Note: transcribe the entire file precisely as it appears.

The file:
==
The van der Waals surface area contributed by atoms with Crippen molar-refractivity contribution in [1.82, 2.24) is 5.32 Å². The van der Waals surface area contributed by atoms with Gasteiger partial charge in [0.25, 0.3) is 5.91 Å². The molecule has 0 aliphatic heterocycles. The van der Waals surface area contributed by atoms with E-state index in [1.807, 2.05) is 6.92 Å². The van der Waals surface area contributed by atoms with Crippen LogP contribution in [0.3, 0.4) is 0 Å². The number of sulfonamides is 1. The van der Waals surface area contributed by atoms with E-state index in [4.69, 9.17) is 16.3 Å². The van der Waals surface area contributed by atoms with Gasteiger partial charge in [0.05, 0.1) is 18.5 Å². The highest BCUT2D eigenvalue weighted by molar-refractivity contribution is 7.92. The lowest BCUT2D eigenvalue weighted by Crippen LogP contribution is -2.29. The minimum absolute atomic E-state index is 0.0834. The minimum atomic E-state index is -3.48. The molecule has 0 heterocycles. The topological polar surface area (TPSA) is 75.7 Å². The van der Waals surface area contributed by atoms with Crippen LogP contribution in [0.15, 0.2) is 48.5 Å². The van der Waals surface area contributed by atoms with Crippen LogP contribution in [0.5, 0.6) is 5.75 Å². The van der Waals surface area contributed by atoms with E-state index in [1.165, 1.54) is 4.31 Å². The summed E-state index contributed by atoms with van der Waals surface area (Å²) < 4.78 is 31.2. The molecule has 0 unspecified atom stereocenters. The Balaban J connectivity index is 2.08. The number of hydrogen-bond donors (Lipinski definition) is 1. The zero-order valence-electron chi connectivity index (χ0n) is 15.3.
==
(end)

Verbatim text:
The van der Waals surface area contributed by atoms with Crippen molar-refractivity contribution in [1.82, 2.24) is 5.32 Å². The van der Waals surface area contributed by atoms with Gasteiger partial charge in [0.25, 0.3) is 5.91 Å². The molecule has 0 aliphatic heterocycles. The van der Waals surface area contributed by atoms with E-state index in [1.807, 2.05) is 6.92 Å². The van der Waals surface area contributed by atoms with Crippen LogP contribution in [0.3, 0.4) is 0 Å². The number of sulfonamides is 1. The van der Waals surface area contributed by atoms with E-state index in [4.69, 9.17) is 16.3 Å². The van der Waals surface area contributed by atoms with Gasteiger partial charge in [0.05, 0.1) is 18.5 Å². The highest BCUT2D eigenvalue weighted by molar-refractivity contribution is 7.92. The lowest BCUT2D eigenvalue weighted by Crippen LogP contribution is -2.29. The minimum absolute atomic E-state index is 0.0834. The minimum atomic E-state index is -3.48. The molecule has 0 heterocycles. The topological polar surface area (TPSA) is 75.7 Å². The van der Waals surface area contributed by atoms with Crippen LogP contribution in [0.15, 0.2) is 48.5 Å². The van der Waals surface area contributed by atoms with Crippen LogP contribution in [0.5, 0.6) is 5.75 Å². The van der Waals surface area contributed by atoms with E-state index in [1.165, 1.54) is 4.31 Å². The summed E-state index contributed by atoms with van der Waals surface area (Å²) < 4.78 is 31.2. The molecule has 0 unspecified atom stereocenters. The Balaban J connectivity index is 2.08. The number of hydrogen-bond donors (Lipinski definition) is 1. The zero-order valence-electron chi connectivity index (χ0n) is 15.3.